Migration statistics fail the quality test

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From Mr Randhir Singh Bains.

Sir, MPs on the business, innovation and skills committee are mistaken in asking the government to remove foreign students from the net migration figures (“Foreign students migration rules attacked”, September 6).

If granted, this would amount to fiddling immigration statistics because the vast majority of foreign students, especially those from outside the EU, tend to remain in Britain after finishing their studies.

Mark Harper, the new immigration minister, says that Britain needs skilled immigrants. But you cannot single out skilled immigrants from the migration flow unless you have a strategy to identify them.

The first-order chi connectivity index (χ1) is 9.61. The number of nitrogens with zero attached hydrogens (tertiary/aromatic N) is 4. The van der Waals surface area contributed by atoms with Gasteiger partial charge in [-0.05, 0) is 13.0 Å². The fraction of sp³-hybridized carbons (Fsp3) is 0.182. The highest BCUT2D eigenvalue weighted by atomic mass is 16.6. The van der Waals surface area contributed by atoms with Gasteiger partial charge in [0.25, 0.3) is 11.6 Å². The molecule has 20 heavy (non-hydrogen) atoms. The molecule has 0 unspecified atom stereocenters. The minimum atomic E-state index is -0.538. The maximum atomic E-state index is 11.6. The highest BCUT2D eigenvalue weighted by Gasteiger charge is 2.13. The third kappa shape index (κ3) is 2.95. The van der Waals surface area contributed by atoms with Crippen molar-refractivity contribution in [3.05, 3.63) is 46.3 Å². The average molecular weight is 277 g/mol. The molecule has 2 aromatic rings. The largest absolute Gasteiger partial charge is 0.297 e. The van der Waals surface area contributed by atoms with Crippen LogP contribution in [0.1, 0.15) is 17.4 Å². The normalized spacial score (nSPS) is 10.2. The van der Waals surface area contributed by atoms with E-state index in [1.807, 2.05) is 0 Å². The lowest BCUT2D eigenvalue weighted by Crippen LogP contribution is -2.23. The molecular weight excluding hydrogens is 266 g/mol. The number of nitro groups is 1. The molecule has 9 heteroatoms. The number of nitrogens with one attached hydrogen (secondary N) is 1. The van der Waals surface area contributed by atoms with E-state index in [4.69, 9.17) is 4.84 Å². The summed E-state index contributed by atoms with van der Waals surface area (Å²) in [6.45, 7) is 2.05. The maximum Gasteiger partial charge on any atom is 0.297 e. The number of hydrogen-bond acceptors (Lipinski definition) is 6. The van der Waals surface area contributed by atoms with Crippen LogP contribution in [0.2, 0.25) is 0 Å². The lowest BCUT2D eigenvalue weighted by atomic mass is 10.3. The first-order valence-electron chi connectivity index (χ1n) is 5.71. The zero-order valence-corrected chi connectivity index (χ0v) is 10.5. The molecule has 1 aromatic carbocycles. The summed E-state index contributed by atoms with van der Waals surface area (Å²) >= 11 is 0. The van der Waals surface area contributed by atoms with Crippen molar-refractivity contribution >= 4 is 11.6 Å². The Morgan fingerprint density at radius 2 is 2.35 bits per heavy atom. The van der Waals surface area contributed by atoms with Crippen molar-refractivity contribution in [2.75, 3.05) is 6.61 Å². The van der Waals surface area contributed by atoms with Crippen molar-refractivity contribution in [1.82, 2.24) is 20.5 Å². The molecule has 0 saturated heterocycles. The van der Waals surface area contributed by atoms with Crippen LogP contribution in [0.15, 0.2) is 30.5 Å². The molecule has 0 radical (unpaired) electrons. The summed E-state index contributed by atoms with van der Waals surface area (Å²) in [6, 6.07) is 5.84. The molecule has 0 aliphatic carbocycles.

The current practice of presenting immigration statistics as net migration (immigration minus emigration) is flawed. Net migration measures quantity, not quality. If an emigrating professional is replaced by an unskilled dependent immigrant, the quantity of net migration does not change, but quality does.

Moreover, net migration can be augmented by several factors such as illegal immigrants and overstayed visitors. If the government were to count foreign students as temporary visitors instead of migrants, they too would end up augmenting net migration statistics. Since immigration is more than just a transfer of population, it is time immigration statistics were presented as gross rather than net migration.

Randhir Singh Bains, Gants Hill, Essex, UK

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